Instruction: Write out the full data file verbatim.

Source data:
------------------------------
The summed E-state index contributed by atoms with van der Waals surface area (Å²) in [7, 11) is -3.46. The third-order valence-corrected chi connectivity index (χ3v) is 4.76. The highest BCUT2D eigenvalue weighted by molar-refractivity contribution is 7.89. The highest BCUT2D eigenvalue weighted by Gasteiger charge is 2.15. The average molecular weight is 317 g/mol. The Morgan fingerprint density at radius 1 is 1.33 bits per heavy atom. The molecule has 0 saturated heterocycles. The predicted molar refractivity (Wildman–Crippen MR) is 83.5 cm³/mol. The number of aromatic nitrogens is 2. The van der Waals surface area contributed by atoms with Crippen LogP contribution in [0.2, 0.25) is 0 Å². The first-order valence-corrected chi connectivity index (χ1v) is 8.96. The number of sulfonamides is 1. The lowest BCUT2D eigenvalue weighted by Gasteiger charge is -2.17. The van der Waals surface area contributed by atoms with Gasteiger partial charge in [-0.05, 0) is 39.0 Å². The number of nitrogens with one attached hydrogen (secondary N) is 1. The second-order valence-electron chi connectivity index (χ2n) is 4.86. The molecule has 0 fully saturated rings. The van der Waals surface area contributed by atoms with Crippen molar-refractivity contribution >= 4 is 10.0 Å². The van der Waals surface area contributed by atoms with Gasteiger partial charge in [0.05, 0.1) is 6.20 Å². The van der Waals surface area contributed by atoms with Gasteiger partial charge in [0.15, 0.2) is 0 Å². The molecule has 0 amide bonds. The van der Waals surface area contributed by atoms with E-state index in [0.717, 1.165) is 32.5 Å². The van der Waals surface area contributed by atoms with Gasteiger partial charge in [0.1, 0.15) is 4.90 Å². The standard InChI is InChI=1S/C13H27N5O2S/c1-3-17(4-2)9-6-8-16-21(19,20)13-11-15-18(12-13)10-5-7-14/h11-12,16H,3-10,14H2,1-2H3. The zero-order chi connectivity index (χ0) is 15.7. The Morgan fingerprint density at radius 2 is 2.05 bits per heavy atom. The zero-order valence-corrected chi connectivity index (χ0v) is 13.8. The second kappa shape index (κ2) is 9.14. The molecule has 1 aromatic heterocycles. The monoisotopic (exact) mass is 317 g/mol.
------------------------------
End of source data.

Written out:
The summed E-state index contributed by atoms with van der Waals surface area (Å²) in [7, 11) is -3.46. The third-order valence-corrected chi connectivity index (χ3v) is 4.76. The highest BCUT2D eigenvalue weighted by molar-refractivity contribution is 7.89. The highest BCUT2D eigenvalue weighted by Gasteiger charge is 2.15. The average molecular weight is 317 g/mol. The Morgan fingerprint density at radius 1 is 1.33 bits per heavy atom. The molecule has 0 saturated heterocycles. The predicted molar refractivity (Wildman–Crippen MR) is 83.5 cm³/mol. The number of aromatic nitrogens is 2. The van der Waals surface area contributed by atoms with Crippen LogP contribution in [0.2, 0.25) is 0 Å². The first-order valence-corrected chi connectivity index (χ1v) is 8.96. The number of sulfonamides is 1. The lowest BCUT2D eigenvalue weighted by Gasteiger charge is -2.17. The van der Waals surface area contributed by atoms with Gasteiger partial charge in [-0.05, 0) is 39.0 Å². The number of nitrogens with one attached hydrogen (secondary N) is 1. The second-order valence-electron chi connectivity index (χ2n) is 4.86. The molecule has 0 fully saturated rings. The van der Waals surface area contributed by atoms with Crippen molar-refractivity contribution >= 4 is 10.0 Å². The van der Waals surface area contributed by atoms with Gasteiger partial charge in [0.05, 0.1) is 6.20 Å². The van der Waals surface area contributed by atoms with Gasteiger partial charge in [0.15, 0.2) is 0 Å². The molecule has 0 amide bonds. The van der Waals surface area contributed by atoms with E-state index in [0.717, 1.165) is 32.5 Å². The van der Waals surface area contributed by atoms with Gasteiger partial charge in [0.1, 0.15) is 4.90 Å². The standard InChI is InChI=1S/C13H27N5O2S/c1-3-17(4-2)9-6-8-16-21(19,20)13-11-15-18(12-13)10-5-7-14/h11-12,16H,3-10,14H2,1-2H3. The zero-order chi connectivity index (χ0) is 15.7. The Morgan fingerprint density at radius 2 is 2.05 bits per heavy atom. The zero-order valence-corrected chi connectivity index (χ0v) is 13.8. The second kappa shape index (κ2) is 9.14. The molecule has 1 aromatic heterocycles. The monoisotopic (exact) mass is 317 g/mol.